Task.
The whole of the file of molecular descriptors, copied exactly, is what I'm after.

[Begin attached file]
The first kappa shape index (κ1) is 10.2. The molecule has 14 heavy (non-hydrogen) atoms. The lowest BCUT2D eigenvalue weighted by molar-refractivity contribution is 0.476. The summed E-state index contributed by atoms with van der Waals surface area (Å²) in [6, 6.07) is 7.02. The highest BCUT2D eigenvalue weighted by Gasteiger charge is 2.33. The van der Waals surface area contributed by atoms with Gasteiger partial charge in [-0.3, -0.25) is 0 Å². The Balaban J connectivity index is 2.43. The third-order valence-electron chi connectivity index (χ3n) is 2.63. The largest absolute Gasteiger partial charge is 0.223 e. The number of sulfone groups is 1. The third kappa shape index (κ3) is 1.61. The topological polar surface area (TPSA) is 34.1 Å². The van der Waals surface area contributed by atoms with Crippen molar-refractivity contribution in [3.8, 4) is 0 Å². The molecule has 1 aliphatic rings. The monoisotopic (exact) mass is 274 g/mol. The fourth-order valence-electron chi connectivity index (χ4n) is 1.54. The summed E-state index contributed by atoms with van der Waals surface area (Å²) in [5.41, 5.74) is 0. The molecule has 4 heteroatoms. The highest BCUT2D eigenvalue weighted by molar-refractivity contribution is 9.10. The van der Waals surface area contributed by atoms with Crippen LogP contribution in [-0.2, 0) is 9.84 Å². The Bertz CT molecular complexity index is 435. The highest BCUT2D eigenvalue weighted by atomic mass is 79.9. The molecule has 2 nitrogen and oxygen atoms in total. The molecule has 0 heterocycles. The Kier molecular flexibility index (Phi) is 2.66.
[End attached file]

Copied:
The first kappa shape index (κ1) is 10.2. The molecule has 14 heavy (non-hydrogen) atoms. The lowest BCUT2D eigenvalue weighted by molar-refractivity contribution is 0.476. The summed E-state index contributed by atoms with van der Waals surface area (Å²) in [6, 6.07) is 7.02. The highest BCUT2D eigenvalue weighted by Gasteiger charge is 2.33. The van der Waals surface area contributed by atoms with Gasteiger partial charge in [-0.3, -0.25) is 0 Å². The Balaban J connectivity index is 2.43. The third-order valence-electron chi connectivity index (χ3n) is 2.63. The largest absolute Gasteiger partial charge is 0.223 e. The number of sulfone groups is 1. The third kappa shape index (κ3) is 1.61. The topological polar surface area (TPSA) is 34.1 Å². The van der Waals surface area contributed by atoms with Crippen molar-refractivity contribution in [3.8, 4) is 0 Å². The molecule has 1 aliphatic rings. The monoisotopic (exact) mass is 274 g/mol. The fourth-order valence-electron chi connectivity index (χ4n) is 1.54. The summed E-state index contributed by atoms with van der Waals surface area (Å²) in [5.41, 5.74) is 0. The molecule has 4 heteroatoms. The highest BCUT2D eigenvalue weighted by molar-refractivity contribution is 9.10. The van der Waals surface area contributed by atoms with Crippen LogP contribution in [-0.2, 0) is 9.84 Å². The Bertz CT molecular complexity index is 435. The highest BCUT2D eigenvalue weighted by atomic mass is 79.9. The molecule has 2 nitrogen and oxygen atoms in total. The molecule has 0 heterocycles. The Kier molecular flexibility index (Phi) is 2.66.